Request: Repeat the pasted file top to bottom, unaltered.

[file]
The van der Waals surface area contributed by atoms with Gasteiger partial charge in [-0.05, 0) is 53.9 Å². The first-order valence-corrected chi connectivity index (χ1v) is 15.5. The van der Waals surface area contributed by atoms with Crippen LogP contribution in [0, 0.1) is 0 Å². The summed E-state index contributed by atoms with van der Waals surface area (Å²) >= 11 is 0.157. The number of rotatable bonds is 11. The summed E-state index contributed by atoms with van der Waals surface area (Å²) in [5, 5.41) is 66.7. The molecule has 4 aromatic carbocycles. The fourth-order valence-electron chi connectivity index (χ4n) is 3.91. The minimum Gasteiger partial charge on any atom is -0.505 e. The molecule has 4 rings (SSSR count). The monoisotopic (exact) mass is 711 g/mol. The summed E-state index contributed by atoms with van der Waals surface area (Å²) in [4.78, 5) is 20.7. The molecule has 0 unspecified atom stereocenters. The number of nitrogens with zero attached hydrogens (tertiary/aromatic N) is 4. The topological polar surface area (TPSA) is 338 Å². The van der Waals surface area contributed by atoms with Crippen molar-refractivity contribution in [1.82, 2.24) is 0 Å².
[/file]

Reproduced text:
The van der Waals surface area contributed by atoms with Gasteiger partial charge in [-0.05, 0) is 53.9 Å². The first-order valence-corrected chi connectivity index (χ1v) is 15.5. The van der Waals surface area contributed by atoms with Crippen LogP contribution in [0, 0.1) is 0 Å². The summed E-state index contributed by atoms with van der Waals surface area (Å²) >= 11 is 0.157. The number of rotatable bonds is 11. The summed E-state index contributed by atoms with van der Waals surface area (Å²) in [5, 5.41) is 66.7. The molecule has 4 aromatic carbocycles. The fourth-order valence-electron chi connectivity index (χ4n) is 3.91. The minimum Gasteiger partial charge on any atom is -0.505 e. The molecule has 4 rings (SSSR count). The monoisotopic (exact) mass is 711 g/mol. The summed E-state index contributed by atoms with van der Waals surface area (Å²) in [4.78, 5) is 20.7. The molecule has 0 unspecified atom stereocenters. The number of nitrogens with zero attached hydrogens (tertiary/aromatic N) is 4. The topological polar surface area (TPSA) is 338 Å². The van der Waals surface area contributed by atoms with Crippen molar-refractivity contribution in [1.82, 2.24) is 0 Å².